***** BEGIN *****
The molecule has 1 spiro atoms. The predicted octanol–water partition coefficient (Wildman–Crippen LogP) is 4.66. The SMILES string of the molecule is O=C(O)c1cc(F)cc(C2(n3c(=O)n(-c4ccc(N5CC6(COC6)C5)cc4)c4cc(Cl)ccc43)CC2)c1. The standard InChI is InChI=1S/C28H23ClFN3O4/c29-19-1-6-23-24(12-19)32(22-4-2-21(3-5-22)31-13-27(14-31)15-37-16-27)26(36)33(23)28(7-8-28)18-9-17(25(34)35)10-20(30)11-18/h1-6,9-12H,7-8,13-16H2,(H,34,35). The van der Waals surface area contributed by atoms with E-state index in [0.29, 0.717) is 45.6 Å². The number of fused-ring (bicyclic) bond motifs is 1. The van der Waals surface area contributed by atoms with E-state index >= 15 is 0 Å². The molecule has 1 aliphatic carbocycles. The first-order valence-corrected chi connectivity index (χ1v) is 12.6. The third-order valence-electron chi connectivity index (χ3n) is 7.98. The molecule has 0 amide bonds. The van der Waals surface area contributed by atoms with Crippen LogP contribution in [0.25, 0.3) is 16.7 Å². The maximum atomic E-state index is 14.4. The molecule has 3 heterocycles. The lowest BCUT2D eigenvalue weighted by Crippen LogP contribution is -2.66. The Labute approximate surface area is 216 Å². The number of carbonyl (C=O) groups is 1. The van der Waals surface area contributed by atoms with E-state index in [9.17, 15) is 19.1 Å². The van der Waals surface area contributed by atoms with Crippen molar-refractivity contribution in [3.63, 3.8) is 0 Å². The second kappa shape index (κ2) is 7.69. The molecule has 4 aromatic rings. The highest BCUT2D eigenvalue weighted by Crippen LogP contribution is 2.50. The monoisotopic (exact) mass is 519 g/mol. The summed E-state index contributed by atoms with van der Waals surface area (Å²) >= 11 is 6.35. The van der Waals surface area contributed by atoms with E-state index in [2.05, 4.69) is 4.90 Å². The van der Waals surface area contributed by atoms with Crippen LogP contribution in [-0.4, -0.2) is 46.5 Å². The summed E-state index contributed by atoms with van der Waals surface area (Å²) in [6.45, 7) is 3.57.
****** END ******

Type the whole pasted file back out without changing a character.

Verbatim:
The molecule has 1 spiro atoms. The predicted octanol–water partition coefficient (Wildman–Crippen LogP) is 4.66. The SMILES string of the molecule is O=C(O)c1cc(F)cc(C2(n3c(=O)n(-c4ccc(N5CC6(COC6)C5)cc4)c4cc(Cl)ccc43)CC2)c1. The standard InChI is InChI=1S/C28H23ClFN3O4/c29-19-1-6-23-24(12-19)32(22-4-2-21(3-5-22)31-13-27(14-31)15-37-16-27)26(36)33(23)28(7-8-28)18-9-17(25(34)35)10-20(30)11-18/h1-6,9-12H,7-8,13-16H2,(H,34,35). The van der Waals surface area contributed by atoms with E-state index in [0.29, 0.717) is 45.6 Å². The number of fused-ring (bicyclic) bond motifs is 1. The van der Waals surface area contributed by atoms with E-state index >= 15 is 0 Å². The molecule has 1 aliphatic carbocycles. The first-order valence-corrected chi connectivity index (χ1v) is 12.6. The third-order valence-electron chi connectivity index (χ3n) is 7.98. The molecule has 0 amide bonds. The van der Waals surface area contributed by atoms with Crippen LogP contribution in [0.25, 0.3) is 16.7 Å². The maximum atomic E-state index is 14.4. The molecule has 3 heterocycles. The lowest BCUT2D eigenvalue weighted by Crippen LogP contribution is -2.66. The Labute approximate surface area is 216 Å². The number of carbonyl (C=O) groups is 1. The van der Waals surface area contributed by atoms with E-state index in [9.17, 15) is 19.1 Å². The van der Waals surface area contributed by atoms with Crippen molar-refractivity contribution in [3.63, 3.8) is 0 Å². The second kappa shape index (κ2) is 7.69. The molecule has 4 aromatic rings. The highest BCUT2D eigenvalue weighted by Crippen LogP contribution is 2.50. The monoisotopic (exact) mass is 519 g/mol. The summed E-state index contributed by atoms with van der Waals surface area (Å²) >= 11 is 6.35. The van der Waals surface area contributed by atoms with E-state index in [2.05, 4.69) is 4.90 Å². The van der Waals surface area contributed by atoms with Crippen LogP contribution in [-0.4, -0.2) is 46.5 Å². The summed E-state index contributed by atoms with van der Waals surface area (Å²) in [6.45, 7) is 3.57.